Just like in the Alps, ski resorts in the USA and Canada are just starting the new season. Therefore, we have taken a closer look at the Covid-19 strategies of the North American ski resorts. In some aspects, the rules are similar to those in the Alps. Unlike last year, however, they are also somewhat looser in many respects.
Easing of the measures
While last year the Covid-19 policies at North American ski resorts were even stricter than in the Alps (we reported), the measures have loosened somewhat for the 2021/2022 ski season. Strict capacity limits for lifts and restaurants or the need to reserve ski passes or parking spaces in advance will no longer apply this winter. However, ski passes in North America will still be sold mainly online, as was the case before the pandemic.
The mask requirement and social distancing will continue to apply. Face coverings are primarily mandatory indoors, such as restaurants, depots, or ski rentals. Depending on the ski resort, a mask must also be worn in ski lifts and queues. In this regard, there is no consistent regulation. Some resorts also distinguish between open lifts such as t-surface lifts or chairs and closed lifts like gondolas. Incidentally, the age limit is much lower than in Europe. In many North American ski resorts, children as young as 2 years old must wear a face cover.
Vaccination partly a prerequisite for ski resorts
New this winter are restrictions for unvaccinated guests. These mainly affect restaurants, lodges and ski huts. In both Canada and the U.S., access to indoor restaurants is restricted to fully vaccinated visitors. However, in some ski resorts, a distinction is made between self-service and full-service restaurants.
Proof of vaccination is not required to use the ski lifts at most ski areas in the U.S. The situation is different in Canada. Here, the Vaccine Card is a requirement to ski at many resorts. The vaccination certificate is obligatory from the age of 12.
A decisive difference to the ski resorts in Europe is that there are no special regulations for recovered persons. If access is restricted, guests usually need proof of vaccination. The option for the unvaccinated individuals to gain access with a negative Covid-test is only available in some exceptions. These include Alberta ski areas such as Lake Louise, Banff Sunshine Village and Mt. Norquay or Marmot Basin.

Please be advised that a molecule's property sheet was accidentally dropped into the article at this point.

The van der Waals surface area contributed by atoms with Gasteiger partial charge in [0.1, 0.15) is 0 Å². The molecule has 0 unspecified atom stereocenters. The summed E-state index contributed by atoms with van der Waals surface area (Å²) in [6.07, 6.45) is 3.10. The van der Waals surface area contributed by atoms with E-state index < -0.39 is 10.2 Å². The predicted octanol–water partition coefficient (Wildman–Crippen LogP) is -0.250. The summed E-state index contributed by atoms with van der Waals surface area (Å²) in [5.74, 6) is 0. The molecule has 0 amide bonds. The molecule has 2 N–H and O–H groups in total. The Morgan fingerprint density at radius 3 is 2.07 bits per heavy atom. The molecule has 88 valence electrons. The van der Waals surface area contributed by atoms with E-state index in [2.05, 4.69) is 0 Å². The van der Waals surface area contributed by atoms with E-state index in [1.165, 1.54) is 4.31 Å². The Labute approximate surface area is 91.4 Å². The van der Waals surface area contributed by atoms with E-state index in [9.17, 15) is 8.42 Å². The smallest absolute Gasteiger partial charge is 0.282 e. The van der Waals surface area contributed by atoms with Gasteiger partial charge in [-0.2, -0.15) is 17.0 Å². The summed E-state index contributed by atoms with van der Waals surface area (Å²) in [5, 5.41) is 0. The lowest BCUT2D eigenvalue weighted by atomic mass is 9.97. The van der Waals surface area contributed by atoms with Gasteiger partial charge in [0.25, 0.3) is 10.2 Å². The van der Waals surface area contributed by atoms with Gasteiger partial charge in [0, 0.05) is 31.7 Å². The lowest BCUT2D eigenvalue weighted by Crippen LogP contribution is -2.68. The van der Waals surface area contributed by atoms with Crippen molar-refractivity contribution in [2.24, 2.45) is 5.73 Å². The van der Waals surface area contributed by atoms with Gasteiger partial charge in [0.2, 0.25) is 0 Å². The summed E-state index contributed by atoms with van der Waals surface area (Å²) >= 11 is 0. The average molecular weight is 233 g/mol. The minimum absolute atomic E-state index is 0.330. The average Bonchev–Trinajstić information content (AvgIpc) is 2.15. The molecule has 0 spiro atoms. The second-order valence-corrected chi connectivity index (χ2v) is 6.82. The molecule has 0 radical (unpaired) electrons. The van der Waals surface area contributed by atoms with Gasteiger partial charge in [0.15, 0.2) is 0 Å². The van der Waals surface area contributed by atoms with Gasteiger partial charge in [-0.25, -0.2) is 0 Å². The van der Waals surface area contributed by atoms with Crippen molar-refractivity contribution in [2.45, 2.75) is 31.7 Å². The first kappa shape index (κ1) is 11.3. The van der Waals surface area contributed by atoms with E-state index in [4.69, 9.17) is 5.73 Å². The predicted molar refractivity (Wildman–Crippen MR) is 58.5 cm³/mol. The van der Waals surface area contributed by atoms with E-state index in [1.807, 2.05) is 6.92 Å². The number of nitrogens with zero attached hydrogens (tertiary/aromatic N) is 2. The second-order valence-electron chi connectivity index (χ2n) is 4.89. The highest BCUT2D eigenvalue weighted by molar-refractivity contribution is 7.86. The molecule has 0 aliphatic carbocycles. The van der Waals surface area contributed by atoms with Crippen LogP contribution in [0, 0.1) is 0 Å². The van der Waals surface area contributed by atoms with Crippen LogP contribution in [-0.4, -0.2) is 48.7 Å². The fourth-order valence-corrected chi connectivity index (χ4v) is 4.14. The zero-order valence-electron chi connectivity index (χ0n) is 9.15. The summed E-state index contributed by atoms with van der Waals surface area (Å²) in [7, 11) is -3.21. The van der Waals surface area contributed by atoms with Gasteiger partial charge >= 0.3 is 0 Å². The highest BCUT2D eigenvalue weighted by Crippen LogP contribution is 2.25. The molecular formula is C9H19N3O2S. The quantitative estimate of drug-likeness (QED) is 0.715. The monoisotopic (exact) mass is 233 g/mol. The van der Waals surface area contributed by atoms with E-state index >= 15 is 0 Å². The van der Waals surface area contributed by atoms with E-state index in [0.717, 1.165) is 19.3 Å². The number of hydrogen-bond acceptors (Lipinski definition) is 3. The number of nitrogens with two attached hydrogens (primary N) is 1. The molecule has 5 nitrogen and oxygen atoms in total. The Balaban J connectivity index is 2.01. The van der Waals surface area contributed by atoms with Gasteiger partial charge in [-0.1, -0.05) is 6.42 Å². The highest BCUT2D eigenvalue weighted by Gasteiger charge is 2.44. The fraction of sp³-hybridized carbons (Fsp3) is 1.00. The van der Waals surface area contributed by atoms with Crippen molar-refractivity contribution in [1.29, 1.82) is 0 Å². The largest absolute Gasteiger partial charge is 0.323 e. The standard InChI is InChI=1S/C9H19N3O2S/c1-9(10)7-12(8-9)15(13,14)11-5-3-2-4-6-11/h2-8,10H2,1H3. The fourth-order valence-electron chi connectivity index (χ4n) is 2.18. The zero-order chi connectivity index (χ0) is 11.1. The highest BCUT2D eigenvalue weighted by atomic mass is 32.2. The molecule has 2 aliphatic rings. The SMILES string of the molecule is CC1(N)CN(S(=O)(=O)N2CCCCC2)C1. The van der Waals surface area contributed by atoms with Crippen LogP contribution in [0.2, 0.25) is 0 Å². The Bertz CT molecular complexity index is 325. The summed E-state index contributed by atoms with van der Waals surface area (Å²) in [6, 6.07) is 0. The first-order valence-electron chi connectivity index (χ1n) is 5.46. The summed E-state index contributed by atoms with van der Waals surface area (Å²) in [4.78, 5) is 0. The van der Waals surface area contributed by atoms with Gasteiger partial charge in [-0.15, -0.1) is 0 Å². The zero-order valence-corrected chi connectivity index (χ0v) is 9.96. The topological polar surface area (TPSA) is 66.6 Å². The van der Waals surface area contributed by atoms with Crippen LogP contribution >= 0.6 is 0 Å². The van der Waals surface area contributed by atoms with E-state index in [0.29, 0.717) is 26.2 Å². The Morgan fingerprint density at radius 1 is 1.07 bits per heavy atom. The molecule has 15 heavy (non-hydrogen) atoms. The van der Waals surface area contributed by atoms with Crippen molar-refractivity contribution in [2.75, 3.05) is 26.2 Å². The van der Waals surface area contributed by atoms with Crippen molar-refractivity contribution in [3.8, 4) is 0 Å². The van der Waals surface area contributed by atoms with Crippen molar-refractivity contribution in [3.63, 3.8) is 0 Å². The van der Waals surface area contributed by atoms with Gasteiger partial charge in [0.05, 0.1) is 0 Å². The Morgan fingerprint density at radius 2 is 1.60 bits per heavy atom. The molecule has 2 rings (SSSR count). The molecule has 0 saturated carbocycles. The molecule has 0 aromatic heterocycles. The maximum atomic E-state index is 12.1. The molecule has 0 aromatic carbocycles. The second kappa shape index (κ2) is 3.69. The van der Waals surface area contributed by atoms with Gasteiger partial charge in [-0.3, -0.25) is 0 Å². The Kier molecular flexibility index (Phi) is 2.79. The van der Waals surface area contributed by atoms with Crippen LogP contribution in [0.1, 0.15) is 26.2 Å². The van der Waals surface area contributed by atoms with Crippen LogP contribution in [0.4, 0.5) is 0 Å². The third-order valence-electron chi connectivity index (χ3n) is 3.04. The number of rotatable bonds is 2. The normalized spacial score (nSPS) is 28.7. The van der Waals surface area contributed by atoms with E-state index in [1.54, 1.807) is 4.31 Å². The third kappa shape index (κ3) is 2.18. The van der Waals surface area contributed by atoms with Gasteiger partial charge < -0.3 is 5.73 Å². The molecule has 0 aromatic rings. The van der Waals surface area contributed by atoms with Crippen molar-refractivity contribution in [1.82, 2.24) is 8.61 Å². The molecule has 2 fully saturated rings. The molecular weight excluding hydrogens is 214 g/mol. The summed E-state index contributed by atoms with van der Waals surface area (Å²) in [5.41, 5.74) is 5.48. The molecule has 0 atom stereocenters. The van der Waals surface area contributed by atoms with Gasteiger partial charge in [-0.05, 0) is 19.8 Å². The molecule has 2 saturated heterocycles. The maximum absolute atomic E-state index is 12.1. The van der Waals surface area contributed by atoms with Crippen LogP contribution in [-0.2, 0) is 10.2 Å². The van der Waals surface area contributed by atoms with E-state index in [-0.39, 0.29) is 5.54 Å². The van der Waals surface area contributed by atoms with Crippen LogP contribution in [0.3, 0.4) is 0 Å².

Since there are no uniform rules across the country, and the policies of the ski resorts can change again during the winter, you can find detailed information as well as further links on the pages of the ski resorts.
Rules for traveling
Travel to the USA and Canada is currently possible under certain conditions. For entry into the United States, travelers need proof that they are fully vaccinated. Children under the age of 18 are exempt from this requirement. In addition, a negative test (antigen or PCR) that is not older than one day is mandatory before departure. The test obligation applies already from the age of 2 years. Those who have recovered may instead carry proof of the positive result, provided it is no more than 90 days old. On top of that, they need a doctor's certificate stating that they are symptom-free and cleared to travel.
The ban on entry into Canada has been lifted for those who have been fully vaccinated. Upon entry, registration in the ArriveCAN app is mandatory. Proof of vaccination can also be uploaded here. In addition to proof of vaccination, a negative PCR test, which must not be older than 72 hours, is required for those 5 years and older. Recovered persons can also use the proof of the positive test instead of a current negative test, if it is dated at least 14 and at most 180 days before the flight and they are symptom-free. Due to the new Omikron variant, there may be stricter requirements for air travelers not entering from Canada or the United States. These include additional arrival tests that would otherwise be randomized.